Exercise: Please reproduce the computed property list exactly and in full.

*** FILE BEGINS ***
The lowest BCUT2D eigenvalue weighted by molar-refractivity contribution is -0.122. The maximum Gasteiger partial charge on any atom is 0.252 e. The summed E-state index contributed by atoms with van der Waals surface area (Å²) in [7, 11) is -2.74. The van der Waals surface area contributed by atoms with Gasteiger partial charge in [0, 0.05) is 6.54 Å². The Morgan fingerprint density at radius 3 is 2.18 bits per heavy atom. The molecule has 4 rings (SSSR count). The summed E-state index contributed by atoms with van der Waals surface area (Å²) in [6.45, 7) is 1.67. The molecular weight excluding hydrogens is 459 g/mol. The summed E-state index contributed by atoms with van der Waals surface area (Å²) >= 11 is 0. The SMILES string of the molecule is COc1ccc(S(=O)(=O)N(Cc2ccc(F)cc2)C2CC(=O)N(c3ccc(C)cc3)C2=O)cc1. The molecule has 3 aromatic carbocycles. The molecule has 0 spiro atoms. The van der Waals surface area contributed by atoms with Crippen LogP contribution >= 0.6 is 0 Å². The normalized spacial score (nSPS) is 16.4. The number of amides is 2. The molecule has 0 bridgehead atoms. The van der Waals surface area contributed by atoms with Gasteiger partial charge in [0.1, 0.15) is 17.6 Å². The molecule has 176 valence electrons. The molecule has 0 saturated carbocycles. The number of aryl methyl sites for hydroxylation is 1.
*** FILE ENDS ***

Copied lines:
The lowest BCUT2D eigenvalue weighted by molar-refractivity contribution is -0.122. The maximum Gasteiger partial charge on any atom is 0.252 e. The summed E-state index contributed by atoms with van der Waals surface area (Å²) in [7, 11) is -2.74. The van der Waals surface area contributed by atoms with Gasteiger partial charge in [0, 0.05) is 6.54 Å². The Morgan fingerprint density at radius 3 is 2.18 bits per heavy atom. The molecule has 4 rings (SSSR count). The summed E-state index contributed by atoms with van der Waals surface area (Å²) in [6.45, 7) is 1.67. The molecular weight excluding hydrogens is 459 g/mol. The summed E-state index contributed by atoms with van der Waals surface area (Å²) >= 11 is 0. The SMILES string of the molecule is COc1ccc(S(=O)(=O)N(Cc2ccc(F)cc2)C2CC(=O)N(c3ccc(C)cc3)C2=O)cc1. The molecule has 3 aromatic carbocycles. The molecule has 0 spiro atoms. The van der Waals surface area contributed by atoms with Crippen LogP contribution >= 0.6 is 0 Å². The normalized spacial score (nSPS) is 16.4. The number of amides is 2. The molecule has 0 bridgehead atoms. The van der Waals surface area contributed by atoms with Gasteiger partial charge in [0.1, 0.15) is 17.6 Å². The molecule has 176 valence electrons. The molecule has 0 saturated carbocycles. The number of aryl methyl sites for hydroxylation is 1.